The Duluth City Council unanimously approved another $300,000 in aid for Spirit Mountain on Monday night, making it possible for the struggling attraction to resume operations this winter. The recreation area has been idle since May, when the COVID-19 pandemic forced it to close.

At large Councilor Arik Forsman pointed to a 2004 economic impact study that found Spirit Mountain brought $5.9 million a year into the community and said that adjusted for inflation that would account for more than $8 million in today's dollars.

The cost of not helping Spirit Mountain to reopen would be considerable, too, noted at large Councilor Zack Filipovich.

He said the city would face about a $1.3 million liability, as it would need to refund season pass sales and incur other expenses.

In comparison, Filipovich said a $300,000 investment looks like the better deal. "Quite honestly, it makes this decision fairly easy, when you look at the hard numbers," he said.

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"It's sort of like we're damned if we do, and we're damned if we don't," said 5th District Councilor Janet Kennedy.

While several constituents have suggested the city look to sell Spirit Mountain and cut its losses, Forsman noted that covenants and enabling legislation would make any such transaction a complicated and challenging undertaking.

"It would be an uphill battle — pun intended — to ever sell this hill," he said.

At large Councilor Derek Medved said that if the city ever hopes to bring in a partner to either manage or take an ownership stake of some sort in the operation, leaving the ski hill closed this winter would be detrimental to those efforts.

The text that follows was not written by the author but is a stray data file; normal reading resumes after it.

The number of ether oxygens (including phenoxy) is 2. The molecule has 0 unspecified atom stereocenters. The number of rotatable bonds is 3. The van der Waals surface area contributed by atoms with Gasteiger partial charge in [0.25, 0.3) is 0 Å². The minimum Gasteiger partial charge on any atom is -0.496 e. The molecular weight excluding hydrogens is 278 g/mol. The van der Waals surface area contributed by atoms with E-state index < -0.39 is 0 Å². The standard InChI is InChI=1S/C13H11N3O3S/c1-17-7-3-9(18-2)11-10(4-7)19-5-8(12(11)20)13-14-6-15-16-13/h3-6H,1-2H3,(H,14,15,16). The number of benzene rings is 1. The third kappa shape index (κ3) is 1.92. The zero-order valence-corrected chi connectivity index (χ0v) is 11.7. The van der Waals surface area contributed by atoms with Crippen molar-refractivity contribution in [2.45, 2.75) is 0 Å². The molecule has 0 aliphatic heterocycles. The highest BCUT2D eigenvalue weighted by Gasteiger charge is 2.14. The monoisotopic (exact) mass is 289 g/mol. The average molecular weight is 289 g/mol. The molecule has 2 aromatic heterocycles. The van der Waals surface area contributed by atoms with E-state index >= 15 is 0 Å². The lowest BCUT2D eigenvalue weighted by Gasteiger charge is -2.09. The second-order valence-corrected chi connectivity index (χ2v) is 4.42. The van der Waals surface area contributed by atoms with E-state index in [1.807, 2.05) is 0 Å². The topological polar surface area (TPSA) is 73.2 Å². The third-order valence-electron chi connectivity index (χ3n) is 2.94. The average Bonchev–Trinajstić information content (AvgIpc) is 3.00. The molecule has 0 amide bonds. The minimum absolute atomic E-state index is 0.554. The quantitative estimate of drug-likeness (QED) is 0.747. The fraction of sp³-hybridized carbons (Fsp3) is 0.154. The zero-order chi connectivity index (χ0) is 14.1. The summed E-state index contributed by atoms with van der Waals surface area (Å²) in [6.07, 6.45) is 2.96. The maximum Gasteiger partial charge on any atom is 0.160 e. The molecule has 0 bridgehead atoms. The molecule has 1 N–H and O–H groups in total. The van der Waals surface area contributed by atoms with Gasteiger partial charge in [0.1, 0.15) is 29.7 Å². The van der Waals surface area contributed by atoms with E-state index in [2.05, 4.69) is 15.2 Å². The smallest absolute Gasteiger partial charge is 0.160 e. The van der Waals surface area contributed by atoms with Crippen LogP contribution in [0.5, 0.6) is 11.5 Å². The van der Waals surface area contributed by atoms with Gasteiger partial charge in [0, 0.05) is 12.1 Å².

"If we were to shut Spirit Mountain, the value of that hill would go down significantly," he predicted. "So, I think a hill such as that holds more value being open and functional and also employing great people."

Duluth Mayor Emily Larson has appointed a task force to explore how Spirit Mountain can be placed on a more stable financial footing, and 3rd District Councilor Roz Randorf said that group should be given time to complete its work. Recommendations from the task force are expected in February.

"Without the hill, this winter, you could guarantee we'd have more small business closures — more small restaurants, more hotels. We'd have more people laid off," Randorf said, noting that the city could miss out on 400,000 visitors, during the typically slower winter months for the local tourism industry.

Speaking in support of providing Spirit Mountain with additional aid, 4th District Councilor Renee Van Nett suggested people think about the long term value of the recreation area and its spiritual importance. "We need it for generations to come. It's not just about us. It's about who's coming after us and what's coming after that," she said.

As quasi-governmental entities, Spirit Mountain and the Duluth Entertainment Convention Center have been unable to qualify for federal COVID-19 relief programs. But another resolution also passed by the council Monday called for federal authorities to consider extending aid to both.